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UK health officials confirm third case of monkeypox
A third case of monkeypox has been confirmed in a healthcare worker from Blackpool.
Public Health England taking a ‘highly precautionary approach’

Public Health England (PHE) has confirmed a third case of monkeypox in England.

In a statement, PHE said that a healthcare worker from Blackpool Victoria Hospital is receiving treatment after coming into contact with another patient with the disease. The earlier patient had travelled to Nigeria where they are believed to have contracted the infection.

PHE confirmed that it is ‘adopting a highly precautionary approach’ to minimise the risk of further cases and are tracing anyone who may have had contact with the patient.

Dr Nick Phin, deputy director of the National Infection Service at PHE, said: “This healthcare worker cared for the patient before a diagnosis of monkeypox was made. We have been actively monitoring contacts for 21 days after exposure to detect anyone presenting with an illness so that they can be assessed quickly. It is therefore not wholly unexpected that a case has been identified.

“This person has been isolated and we are taking a highly precautionary approach to ensure that all contacts are traced.”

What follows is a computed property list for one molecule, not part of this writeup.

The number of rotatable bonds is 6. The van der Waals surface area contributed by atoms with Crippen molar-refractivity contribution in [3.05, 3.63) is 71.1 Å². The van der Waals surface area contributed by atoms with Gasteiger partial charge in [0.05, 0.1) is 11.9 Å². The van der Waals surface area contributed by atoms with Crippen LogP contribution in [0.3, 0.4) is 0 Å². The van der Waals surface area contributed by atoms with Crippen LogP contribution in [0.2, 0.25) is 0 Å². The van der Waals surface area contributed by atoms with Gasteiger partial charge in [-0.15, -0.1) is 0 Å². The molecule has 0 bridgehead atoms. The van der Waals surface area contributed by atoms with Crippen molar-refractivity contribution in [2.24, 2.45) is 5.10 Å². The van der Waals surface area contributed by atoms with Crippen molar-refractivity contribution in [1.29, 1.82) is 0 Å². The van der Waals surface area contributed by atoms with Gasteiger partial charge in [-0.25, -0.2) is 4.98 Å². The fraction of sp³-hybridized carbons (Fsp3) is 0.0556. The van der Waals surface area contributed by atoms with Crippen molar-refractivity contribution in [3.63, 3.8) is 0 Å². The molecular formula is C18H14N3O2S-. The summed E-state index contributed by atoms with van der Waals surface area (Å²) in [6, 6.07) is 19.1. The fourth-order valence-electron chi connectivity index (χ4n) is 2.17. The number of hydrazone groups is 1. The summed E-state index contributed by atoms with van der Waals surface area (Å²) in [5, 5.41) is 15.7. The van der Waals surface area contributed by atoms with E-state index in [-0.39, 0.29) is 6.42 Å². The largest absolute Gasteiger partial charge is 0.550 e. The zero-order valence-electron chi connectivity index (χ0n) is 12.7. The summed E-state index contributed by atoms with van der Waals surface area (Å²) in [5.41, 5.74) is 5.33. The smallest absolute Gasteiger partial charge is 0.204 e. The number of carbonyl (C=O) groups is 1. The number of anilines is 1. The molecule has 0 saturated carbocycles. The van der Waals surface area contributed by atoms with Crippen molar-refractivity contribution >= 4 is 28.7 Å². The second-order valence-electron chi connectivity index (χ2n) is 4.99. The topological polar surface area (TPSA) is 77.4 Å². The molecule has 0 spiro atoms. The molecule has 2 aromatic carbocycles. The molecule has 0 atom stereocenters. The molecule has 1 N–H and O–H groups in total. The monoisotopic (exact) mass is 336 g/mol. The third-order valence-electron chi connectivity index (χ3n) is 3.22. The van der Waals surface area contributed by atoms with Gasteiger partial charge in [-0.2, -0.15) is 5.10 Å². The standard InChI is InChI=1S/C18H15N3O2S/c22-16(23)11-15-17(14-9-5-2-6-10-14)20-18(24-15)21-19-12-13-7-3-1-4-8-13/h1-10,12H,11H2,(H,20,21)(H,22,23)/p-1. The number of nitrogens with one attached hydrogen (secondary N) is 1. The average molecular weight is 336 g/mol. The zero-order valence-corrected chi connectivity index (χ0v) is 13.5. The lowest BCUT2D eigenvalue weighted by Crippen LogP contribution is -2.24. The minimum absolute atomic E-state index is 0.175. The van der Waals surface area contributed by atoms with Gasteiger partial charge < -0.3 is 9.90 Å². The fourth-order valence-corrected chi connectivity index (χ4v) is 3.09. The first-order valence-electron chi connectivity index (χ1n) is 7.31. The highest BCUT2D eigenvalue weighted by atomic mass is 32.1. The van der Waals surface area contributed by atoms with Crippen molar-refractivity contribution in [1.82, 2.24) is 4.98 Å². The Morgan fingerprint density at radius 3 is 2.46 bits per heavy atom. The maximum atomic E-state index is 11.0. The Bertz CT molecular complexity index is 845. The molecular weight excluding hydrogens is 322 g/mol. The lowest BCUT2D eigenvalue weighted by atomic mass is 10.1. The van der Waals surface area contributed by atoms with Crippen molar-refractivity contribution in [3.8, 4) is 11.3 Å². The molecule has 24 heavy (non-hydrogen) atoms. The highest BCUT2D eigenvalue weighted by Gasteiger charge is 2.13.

Monkeypox is a rare zoonotic disease that can be transmitted through contact with the blood and bodily fluids of infected animals. Human infections have been liked to the handling of monkeys, but the virus does not spread easily among people.

PHE said the disease is usually a mild self-limiting illness and most people recover within a few weeks. However, severe illness can occur in some individuals.

Monkeypox was first was first confirmed in Cornwall on 8 September. The patient is a resident of Nigeria, which is where they are believed to have picked up the infection, before travelling to the UK.

A second individual was confirmed with the infection on 11 September but has no UK link to the patient in Cornwall.

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New road sign to protect small wildlife

News Story 1
 Transport secretary Chris Grayling has unveiled a new road sign to help cut traffic accidents and protect small wildlife, particularly hedgehogs.

Local authorities and animal welfare groups are being asked to identify accident and wildlife hotspots where the sign - which features a hedgehog - should be located.

Government figures show that more than 600 people were injured in road accidents involving animals in 2017, and four people were killed. These figures do not include accidents involving horses. The new sign will be used to warn motorists in areas where there are large concentrations of small wild animals, including squirrels, badgers, otters and hedgehogs.  

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NOAH members re-elect Jamie Brannan as chair

Jamie Brannan, senior Vice President of Zoetis, has been re-elected as chair of NOAH for 2019/20, during this year’s AGM, held in London.

Mr Brannan joined Zoetis and the NOAH board in 2016, becoming NOAH’s vice-chair in 2018 and replacing Gaynor Hillier as chair later that year.

He commented: “I am extremely pleased to have been elected by the NOAH membership and am proud to be able to represent our industry at such a critical time for the UK animal health industry. I look forward to driving forward our new NOAH Strategy and to working with our members, old and new, in the coming year.”